Grosz’s projected drawings helped to move the drama along by emphasizing aspects of the Schweik tale, but the artworks also transcended the story, becoming universal in their condemnation of war and its causes. The audience could see that Grosz was criticizing the renewed warlike direction of Germany’s ruling class, and if his projected images were not unsettling enough, Grosz would up the ante by publishing a number of the drawings in book form.

He collaborated with Wieland Herzfelde (founder of the Malik-Verlag Berlin publishing house and also the brother of well-known artist John Heartfield), in issuing a portfolio of reproductions titled, Background: 17 designs for the performance of the Schweik in the Piscator stage. The publication of the book caused a major uproar; what had been ephemeral projections could now be held in the hands of increasingly powerful critics.

Three drawings from the portfolio, Shut up and soldier on!, Bow to the Authorities, and The pouring out of the Holy Spirit, led to a right-wing campaign against Grosz and Herzfelde that resulted in the authorities charging the two with blasphemy and placing them on trial in 1928; it turned out to be one of the longest running and closely watched blasphemy trials in history.

The essence of Grosz’s drawing, The pouring out of the Holy Spirit, would be preserved by Meeropol in his libretto for Kurka’s opera in Act II, Scene Two, “Okay, let’s pray!”. In attempting to explain his Shut up and soldier on! drawing to a judge, Grosz said the following:

“This drawing was created as a cover on the book about Schweik. In one of the chapters there’s the following scene – I’ll give you the gist, because I can’t remember it exactly. Well, there are these two soldiers lying on a bed in a cell, I think, and they’re telling each other stories about their war experiences. They grumble about the war. One says to the other something like: Well, shut up and soldier on. As I read this account the drawing took shape in my imagination. I imagined that Christ might come now… They would grab him, hand him a gas mask, put him into army boots, in short, they wouldn’t understand him at all.” [Taken from notes of the blasphemy trial, published in Das Tagebuch, 1928].

"Maul halten und weiter dienen." (Shut up and soldier on!). George Grosz. Brush and ink. 1928. Grosz and Wieland Herzfelde (brother of John Heartfield) were accused and tried on blasphemy charges for this drawing, which originally served as a backdrop image in the Opera, "The Good Soldier," but was later published in the "Hintergrund" portfolio.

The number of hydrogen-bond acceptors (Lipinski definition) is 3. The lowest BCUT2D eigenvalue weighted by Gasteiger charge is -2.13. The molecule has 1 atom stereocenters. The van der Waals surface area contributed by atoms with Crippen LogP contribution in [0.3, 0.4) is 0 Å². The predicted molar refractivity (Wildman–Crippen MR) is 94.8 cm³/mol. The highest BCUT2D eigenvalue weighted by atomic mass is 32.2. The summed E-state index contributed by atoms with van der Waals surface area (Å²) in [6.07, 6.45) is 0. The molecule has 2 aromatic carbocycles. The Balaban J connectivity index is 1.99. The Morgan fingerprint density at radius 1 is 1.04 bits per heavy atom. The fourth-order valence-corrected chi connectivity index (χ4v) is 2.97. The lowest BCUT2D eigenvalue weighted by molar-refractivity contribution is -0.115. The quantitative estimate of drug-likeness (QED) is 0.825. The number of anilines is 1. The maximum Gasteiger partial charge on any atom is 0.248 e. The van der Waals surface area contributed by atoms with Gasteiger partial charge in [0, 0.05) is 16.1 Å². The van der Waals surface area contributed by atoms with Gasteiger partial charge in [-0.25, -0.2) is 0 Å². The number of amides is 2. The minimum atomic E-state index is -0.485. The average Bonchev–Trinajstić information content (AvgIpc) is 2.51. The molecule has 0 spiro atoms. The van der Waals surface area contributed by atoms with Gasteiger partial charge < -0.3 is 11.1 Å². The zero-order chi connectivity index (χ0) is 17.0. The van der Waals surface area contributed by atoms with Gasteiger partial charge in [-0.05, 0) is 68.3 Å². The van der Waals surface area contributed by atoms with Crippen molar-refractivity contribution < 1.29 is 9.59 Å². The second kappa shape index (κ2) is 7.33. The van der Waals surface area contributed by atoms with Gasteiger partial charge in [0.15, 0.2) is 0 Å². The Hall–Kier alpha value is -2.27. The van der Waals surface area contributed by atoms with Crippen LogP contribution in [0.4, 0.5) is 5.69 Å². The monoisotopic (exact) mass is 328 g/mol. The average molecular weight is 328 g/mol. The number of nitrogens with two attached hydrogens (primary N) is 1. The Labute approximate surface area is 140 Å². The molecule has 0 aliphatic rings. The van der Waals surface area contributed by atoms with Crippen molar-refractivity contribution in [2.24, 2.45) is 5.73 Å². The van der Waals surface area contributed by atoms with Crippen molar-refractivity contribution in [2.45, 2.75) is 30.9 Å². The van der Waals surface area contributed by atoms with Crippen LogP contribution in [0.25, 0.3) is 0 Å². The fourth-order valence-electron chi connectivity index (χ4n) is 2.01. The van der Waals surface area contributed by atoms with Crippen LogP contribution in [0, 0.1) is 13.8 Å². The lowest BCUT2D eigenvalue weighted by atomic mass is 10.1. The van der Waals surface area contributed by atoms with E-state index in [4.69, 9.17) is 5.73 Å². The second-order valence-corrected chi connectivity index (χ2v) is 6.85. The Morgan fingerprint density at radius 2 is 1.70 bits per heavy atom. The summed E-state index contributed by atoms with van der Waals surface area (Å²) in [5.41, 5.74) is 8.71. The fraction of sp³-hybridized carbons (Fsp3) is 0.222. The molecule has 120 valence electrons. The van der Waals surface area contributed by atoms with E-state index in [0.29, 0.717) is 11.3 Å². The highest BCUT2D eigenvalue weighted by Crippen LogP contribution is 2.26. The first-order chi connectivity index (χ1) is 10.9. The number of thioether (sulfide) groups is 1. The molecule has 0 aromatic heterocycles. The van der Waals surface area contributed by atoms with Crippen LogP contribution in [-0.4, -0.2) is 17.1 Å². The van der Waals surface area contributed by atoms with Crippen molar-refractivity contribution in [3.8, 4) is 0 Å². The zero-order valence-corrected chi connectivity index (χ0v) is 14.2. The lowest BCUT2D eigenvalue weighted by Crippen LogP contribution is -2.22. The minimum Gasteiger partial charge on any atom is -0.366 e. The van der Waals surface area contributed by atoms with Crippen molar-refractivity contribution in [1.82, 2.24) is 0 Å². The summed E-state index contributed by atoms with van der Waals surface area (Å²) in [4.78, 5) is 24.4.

"Maul halten und weiter dienen." (Shut up and soldier on!) George Grosz. Brush and ink. 1928. Grosz and Wieland Herzfelde (brother of John Heartfield) were accused and tried on blasphemy charges for this drawing, which originally served as a backdrop image in the play, "The Good Soldier Schweik," but was later published in the "Hintergrund" portfolio.

After numerous trials and retrials, Grosz and Hezfelde were acquitted in 1931, but the Schweik drawings and their printing plates were confiscated by the court and destroyed. The social forces of the burgeoning Nazi movement had scored a major victory. When Hitler came to power two years later, The Good Soldier Schweik became one of the many thousands of books destroyed during the massive public book-burnings organized by the Nazi party on May 10, 1933. Hašek’s book was burned because it was considered “pacifist literature,” but books by “Marxists,” “liberals,” “Jews,” and anyone considered to be “un-German” were thrown onto the bonfires as well. Books by Piscator, Brecht, Grosz, and Herzfelde were also added to what the Nazis called the “funeral pyre of the intellect.”

"Die Obrigkeit." (The Authorities). George Grosz. Brush and ink. 1927. This print had the subtitle of: "Seid untertan der Obrigkeit (Bow to the Authorities). Plate no. 2 in the "Hintergrund" portfolio. Grosz and Wieland Herzfelde were tried for blasphemy because of this drawing.

"Die Obrigkeit." (The Authorities). George Grosz. Brush and ink. 1927. This print had the subtitle of: "Seid untertan der Obrigkeit" (Bow to the Authorities). Plate no. 2 in the "Hintergrund" portfolio. Grosz and Wieland Herzfelde were tried for blasphemy because of this drawing.